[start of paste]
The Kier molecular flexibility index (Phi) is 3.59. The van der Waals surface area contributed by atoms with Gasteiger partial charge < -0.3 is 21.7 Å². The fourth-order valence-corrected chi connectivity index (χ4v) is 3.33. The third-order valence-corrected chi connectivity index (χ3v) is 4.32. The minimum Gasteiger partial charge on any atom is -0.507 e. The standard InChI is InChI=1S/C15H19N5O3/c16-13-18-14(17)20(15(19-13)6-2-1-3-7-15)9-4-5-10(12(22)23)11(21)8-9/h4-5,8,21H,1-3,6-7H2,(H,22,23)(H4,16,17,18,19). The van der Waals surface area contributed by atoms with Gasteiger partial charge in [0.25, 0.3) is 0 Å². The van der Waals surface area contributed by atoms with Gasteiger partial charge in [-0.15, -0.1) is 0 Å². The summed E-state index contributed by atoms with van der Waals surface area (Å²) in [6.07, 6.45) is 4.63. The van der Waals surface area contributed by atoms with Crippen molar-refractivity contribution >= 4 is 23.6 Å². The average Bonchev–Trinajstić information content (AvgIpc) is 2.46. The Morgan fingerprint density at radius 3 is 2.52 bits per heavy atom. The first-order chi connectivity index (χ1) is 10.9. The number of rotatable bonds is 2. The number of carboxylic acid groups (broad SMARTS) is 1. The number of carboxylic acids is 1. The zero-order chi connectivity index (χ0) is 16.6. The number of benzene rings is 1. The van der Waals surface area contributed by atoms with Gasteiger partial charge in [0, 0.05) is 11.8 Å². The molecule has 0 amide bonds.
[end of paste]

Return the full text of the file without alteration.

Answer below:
The Kier molecular flexibility index (Phi) is 3.59. The van der Waals surface area contributed by atoms with Gasteiger partial charge < -0.3 is 21.7 Å². The fourth-order valence-corrected chi connectivity index (χ4v) is 3.33. The third-order valence-corrected chi connectivity index (χ3v) is 4.32. The minimum Gasteiger partial charge on any atom is -0.507 e. The standard InChI is InChI=1S/C15H19N5O3/c16-13-18-14(17)20(15(19-13)6-2-1-3-7-15)9-4-5-10(12(22)23)11(21)8-9/h4-5,8,21H,1-3,6-7H2,(H,22,23)(H4,16,17,18,19). The van der Waals surface area contributed by atoms with Gasteiger partial charge in [0.25, 0.3) is 0 Å². The van der Waals surface area contributed by atoms with Gasteiger partial charge in [-0.15, -0.1) is 0 Å². The summed E-state index contributed by atoms with van der Waals surface area (Å²) in [6.07, 6.45) is 4.63. The van der Waals surface area contributed by atoms with Crippen molar-refractivity contribution >= 4 is 23.6 Å². The average Bonchev–Trinajstić information content (AvgIpc) is 2.46. The Morgan fingerprint density at radius 3 is 2.52 bits per heavy atom. The first-order chi connectivity index (χ1) is 10.9. The number of rotatable bonds is 2. The number of carboxylic acid groups (broad SMARTS) is 1. The number of carboxylic acids is 1. The zero-order chi connectivity index (χ0) is 16.6. The number of benzene rings is 1. The van der Waals surface area contributed by atoms with Gasteiger partial charge in [0, 0.05) is 11.8 Å². The molecule has 0 amide bonds.